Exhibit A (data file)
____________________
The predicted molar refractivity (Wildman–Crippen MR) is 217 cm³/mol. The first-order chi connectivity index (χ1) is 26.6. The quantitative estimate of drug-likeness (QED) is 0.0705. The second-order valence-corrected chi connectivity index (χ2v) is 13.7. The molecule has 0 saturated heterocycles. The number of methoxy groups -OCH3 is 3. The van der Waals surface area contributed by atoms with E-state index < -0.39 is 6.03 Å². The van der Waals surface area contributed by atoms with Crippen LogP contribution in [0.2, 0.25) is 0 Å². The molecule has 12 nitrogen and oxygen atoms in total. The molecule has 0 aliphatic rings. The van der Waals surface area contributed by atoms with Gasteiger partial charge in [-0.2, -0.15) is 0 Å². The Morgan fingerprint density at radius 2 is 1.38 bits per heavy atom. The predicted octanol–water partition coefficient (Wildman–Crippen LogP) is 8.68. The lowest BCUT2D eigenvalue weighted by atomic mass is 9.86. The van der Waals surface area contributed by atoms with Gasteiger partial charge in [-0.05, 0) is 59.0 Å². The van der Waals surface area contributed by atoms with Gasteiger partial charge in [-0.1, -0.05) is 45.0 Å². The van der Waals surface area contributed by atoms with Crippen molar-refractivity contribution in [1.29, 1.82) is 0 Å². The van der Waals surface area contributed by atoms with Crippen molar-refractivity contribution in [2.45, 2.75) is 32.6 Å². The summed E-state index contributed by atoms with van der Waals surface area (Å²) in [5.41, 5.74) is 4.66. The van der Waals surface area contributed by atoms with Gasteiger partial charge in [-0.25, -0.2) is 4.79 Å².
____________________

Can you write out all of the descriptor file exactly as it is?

The predicted molar refractivity (Wildman–Crippen MR) is 217 cm³/mol. The first-order chi connectivity index (χ1) is 26.6. The quantitative estimate of drug-likeness (QED) is 0.0705. The second-order valence-corrected chi connectivity index (χ2v) is 13.7. The molecule has 0 saturated heterocycles. The number of methoxy groups -OCH3 is 3. The van der Waals surface area contributed by atoms with E-state index < -0.39 is 6.03 Å². The van der Waals surface area contributed by atoms with Crippen LogP contribution in [0.2, 0.25) is 0 Å². The molecule has 12 nitrogen and oxygen atoms in total. The molecule has 0 aliphatic rings. The van der Waals surface area contributed by atoms with Gasteiger partial charge in [-0.2, -0.15) is 0 Å². The Morgan fingerprint density at radius 2 is 1.38 bits per heavy atom. The predicted octanol–water partition coefficient (Wildman–Crippen LogP) is 8.68. The lowest BCUT2D eigenvalue weighted by atomic mass is 9.86. The van der Waals surface area contributed by atoms with Gasteiger partial charge in [-0.05, 0) is 59.0 Å². The van der Waals surface area contributed by atoms with Gasteiger partial charge in [-0.1, -0.05) is 45.0 Å². The van der Waals surface area contributed by atoms with Crippen molar-refractivity contribution in [1.29, 1.82) is 0 Å². The van der Waals surface area contributed by atoms with Crippen molar-refractivity contribution in [2.45, 2.75) is 32.6 Å². The summed E-state index contributed by atoms with van der Waals surface area (Å²) in [5.41, 5.74) is 4.66. The van der Waals surface area contributed by atoms with Gasteiger partial charge in [-0.25, -0.2) is 4.79 Å².